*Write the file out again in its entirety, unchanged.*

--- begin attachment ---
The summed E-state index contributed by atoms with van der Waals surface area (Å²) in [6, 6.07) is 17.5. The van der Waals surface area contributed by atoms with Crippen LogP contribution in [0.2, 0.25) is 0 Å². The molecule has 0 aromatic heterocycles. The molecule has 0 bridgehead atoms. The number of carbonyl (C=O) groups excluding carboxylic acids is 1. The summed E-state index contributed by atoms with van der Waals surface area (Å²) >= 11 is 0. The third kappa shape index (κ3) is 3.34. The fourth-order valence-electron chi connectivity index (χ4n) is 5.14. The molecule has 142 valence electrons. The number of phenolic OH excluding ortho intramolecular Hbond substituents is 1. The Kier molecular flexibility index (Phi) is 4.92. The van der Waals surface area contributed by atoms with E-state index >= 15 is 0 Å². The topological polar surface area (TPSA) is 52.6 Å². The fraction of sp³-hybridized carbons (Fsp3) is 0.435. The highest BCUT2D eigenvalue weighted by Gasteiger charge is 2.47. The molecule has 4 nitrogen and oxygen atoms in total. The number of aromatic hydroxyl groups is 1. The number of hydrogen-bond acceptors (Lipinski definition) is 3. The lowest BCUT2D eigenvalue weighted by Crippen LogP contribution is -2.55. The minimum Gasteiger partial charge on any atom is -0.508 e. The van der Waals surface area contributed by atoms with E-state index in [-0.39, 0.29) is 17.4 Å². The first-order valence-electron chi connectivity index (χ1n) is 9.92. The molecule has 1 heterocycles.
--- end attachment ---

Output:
The summed E-state index contributed by atoms with van der Waals surface area (Å²) in [6, 6.07) is 17.5. The van der Waals surface area contributed by atoms with Crippen LogP contribution in [0.2, 0.25) is 0 Å². The molecule has 0 aromatic heterocycles. The molecule has 0 bridgehead atoms. The number of carbonyl (C=O) groups excluding carboxylic acids is 1. The summed E-state index contributed by atoms with van der Waals surface area (Å²) >= 11 is 0. The third kappa shape index (κ3) is 3.34. The fourth-order valence-electron chi connectivity index (χ4n) is 5.14. The molecule has 142 valence electrons. The number of phenolic OH excluding ortho intramolecular Hbond substituents is 1. The Kier molecular flexibility index (Phi) is 4.92. The van der Waals surface area contributed by atoms with E-state index >= 15 is 0 Å². The topological polar surface area (TPSA) is 52.6 Å². The fraction of sp³-hybridized carbons (Fsp3) is 0.435. The highest BCUT2D eigenvalue weighted by Gasteiger charge is 2.47. The molecule has 4 nitrogen and oxygen atoms in total. The number of aromatic hydroxyl groups is 1. The number of hydrogen-bond acceptors (Lipinski definition) is 3. The lowest BCUT2D eigenvalue weighted by Crippen LogP contribution is -2.55. The minimum Gasteiger partial charge on any atom is -0.508 e. The van der Waals surface area contributed by atoms with E-state index in [-0.39, 0.29) is 17.4 Å². The first-order valence-electron chi connectivity index (χ1n) is 9.92. The molecule has 1 heterocycles.